Vietnam’s relationship with China is a test of the strategic challenge it faces against a long historical backdrop. Hanoi’s rapprochement with the US and its joining ASEAN are manifestations of its diplomatic adroitness, writes Wilson Center Public Policy Scholar Marvin Ott in a recent edition of RSIS Commentaries.
The international community is taking gradual—yet effective—steps to secure nuclear materials, with Russia “turning the corner from nuclear problem state to nuclear solution state,” Carnegie’s Matthew Rojansky says. In this interview, he and other experts assess the 2012 Nuclear Security Summit in Seoul.
Pakistan Scholar Zahid Hussain's Dawn op-ed on the future of the Pakistan-U.S. relationship
South Asia associate Michael Kugelman examines the state of Pakistan's media environment for Foreign Policy's AfPak Channel.
One year after the tsunami and disaster at Fukushima, Nobuo Fukuda examines Japan's political culture and the close ties between government energy regulators and nuclear power companies that are standing in the way of public opposition to nuclear power.
Asia Program Associate Bryce Wakefield assesses coverage of the anniversary of the Great East Japan Earthquake and tsunami.
The rapidly deteriorating situation in Afghanistan has thrown America’s exit plan into peril, casting doubts on whether an orderly withdrawal from the war-torn country is still possible.
The US strategic plan is to continue providing global security with emphasis on “rebalance toward the Asia-Pacific region.” Such a pivot is not new, but has been in play since the end of the Cold War, argues Robert M. Hathaway, director of the Asia Program at the Woodrow Wilson International Center for Scholars. The strategy requires a long-term partnership with India, as an economic and security anchor in the region. Priorities for both countries vary, particularly in regard to China, leading to divisions within each country as well. Many in India do not want their nation to take part in any Sino-American cold war or conflict and accuse the US of ignoring shenanigans from Pakistan. Indians are also wary about US plans to withdraw troops from Afghanistan and the likely resulting chaos. Both countries have conservatives who oppose reliance on partnerships and agreements that could constrain their military. Ultimately, Hathaway concludes, strength of nations as global actors depends on ensuring economic security and meeting domestic challenges. – YaleGlobal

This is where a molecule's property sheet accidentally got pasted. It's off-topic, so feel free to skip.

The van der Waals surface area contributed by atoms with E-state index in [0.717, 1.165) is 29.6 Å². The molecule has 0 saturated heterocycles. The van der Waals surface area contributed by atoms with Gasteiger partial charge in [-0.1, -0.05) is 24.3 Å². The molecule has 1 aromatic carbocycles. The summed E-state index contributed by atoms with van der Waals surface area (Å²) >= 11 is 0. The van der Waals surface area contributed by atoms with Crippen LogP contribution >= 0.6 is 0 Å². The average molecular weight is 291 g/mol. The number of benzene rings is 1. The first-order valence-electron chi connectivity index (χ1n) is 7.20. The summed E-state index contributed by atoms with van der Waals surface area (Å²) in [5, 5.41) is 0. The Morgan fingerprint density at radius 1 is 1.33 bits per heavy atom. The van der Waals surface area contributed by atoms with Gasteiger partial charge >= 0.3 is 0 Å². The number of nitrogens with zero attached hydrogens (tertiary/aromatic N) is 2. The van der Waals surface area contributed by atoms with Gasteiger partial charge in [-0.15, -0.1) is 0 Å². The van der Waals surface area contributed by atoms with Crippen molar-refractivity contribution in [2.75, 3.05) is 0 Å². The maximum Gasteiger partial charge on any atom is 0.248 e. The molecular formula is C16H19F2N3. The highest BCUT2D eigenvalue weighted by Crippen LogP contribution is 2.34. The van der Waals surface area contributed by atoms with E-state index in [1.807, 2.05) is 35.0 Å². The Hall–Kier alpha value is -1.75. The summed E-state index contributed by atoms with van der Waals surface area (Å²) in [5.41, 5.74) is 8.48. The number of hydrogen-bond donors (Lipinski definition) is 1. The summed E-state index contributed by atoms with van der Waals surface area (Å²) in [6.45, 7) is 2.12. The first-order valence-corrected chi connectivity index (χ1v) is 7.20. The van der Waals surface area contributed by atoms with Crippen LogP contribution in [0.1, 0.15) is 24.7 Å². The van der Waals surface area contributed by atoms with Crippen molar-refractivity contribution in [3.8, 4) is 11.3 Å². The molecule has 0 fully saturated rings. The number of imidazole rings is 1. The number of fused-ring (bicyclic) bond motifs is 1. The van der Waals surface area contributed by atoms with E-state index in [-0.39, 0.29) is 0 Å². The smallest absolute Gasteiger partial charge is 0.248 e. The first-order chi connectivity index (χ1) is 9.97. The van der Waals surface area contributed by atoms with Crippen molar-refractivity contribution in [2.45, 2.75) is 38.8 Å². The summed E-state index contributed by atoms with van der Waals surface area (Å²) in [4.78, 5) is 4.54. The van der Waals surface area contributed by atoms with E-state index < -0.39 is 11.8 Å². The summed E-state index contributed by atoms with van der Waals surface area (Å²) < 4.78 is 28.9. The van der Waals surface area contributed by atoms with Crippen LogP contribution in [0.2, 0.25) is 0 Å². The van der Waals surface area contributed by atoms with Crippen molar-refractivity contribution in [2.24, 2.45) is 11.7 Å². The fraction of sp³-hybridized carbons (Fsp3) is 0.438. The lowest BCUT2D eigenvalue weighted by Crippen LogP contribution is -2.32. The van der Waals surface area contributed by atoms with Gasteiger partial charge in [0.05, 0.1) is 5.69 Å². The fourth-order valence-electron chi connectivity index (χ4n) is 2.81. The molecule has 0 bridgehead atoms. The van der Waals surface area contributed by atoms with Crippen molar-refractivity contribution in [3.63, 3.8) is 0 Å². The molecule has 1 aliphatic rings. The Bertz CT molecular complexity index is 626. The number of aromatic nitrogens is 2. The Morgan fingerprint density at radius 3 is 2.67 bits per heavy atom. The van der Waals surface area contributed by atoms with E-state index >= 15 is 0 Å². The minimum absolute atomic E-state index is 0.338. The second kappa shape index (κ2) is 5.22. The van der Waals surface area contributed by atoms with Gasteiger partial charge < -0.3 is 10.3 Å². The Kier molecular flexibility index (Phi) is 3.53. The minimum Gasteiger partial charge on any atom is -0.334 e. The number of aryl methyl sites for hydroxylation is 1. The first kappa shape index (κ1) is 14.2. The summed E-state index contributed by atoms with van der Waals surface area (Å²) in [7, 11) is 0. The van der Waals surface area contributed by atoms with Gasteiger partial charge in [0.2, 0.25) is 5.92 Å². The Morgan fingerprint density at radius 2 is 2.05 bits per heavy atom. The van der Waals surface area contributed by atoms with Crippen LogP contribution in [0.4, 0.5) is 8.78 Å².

The UN—not the U.S.—is better-suited to manage regional talks on Afghanistan, since important parties like Russia, Iran, and Pakistan view it as a more neutral broker, Wilson Center expert Dennis Kux says. The UN should appoint a special representative to coordinate talks.
Has civilian assistance to Pakistan over the past three decades assisted with development and improvements in living standards? Or has well-intended aid had a negative impact on Pakistan? The publication of the Wilson Center report Aiding Without Abetting: Making U.S. Civilian Assistance to Pakistan Work for Both Sides provided the London School of Economics with an opportunity to discuss these and related issues. This February 2, 2012, public event in London was co-hosted by the British Pakistan Foundation and LSE’s Asia Research Center.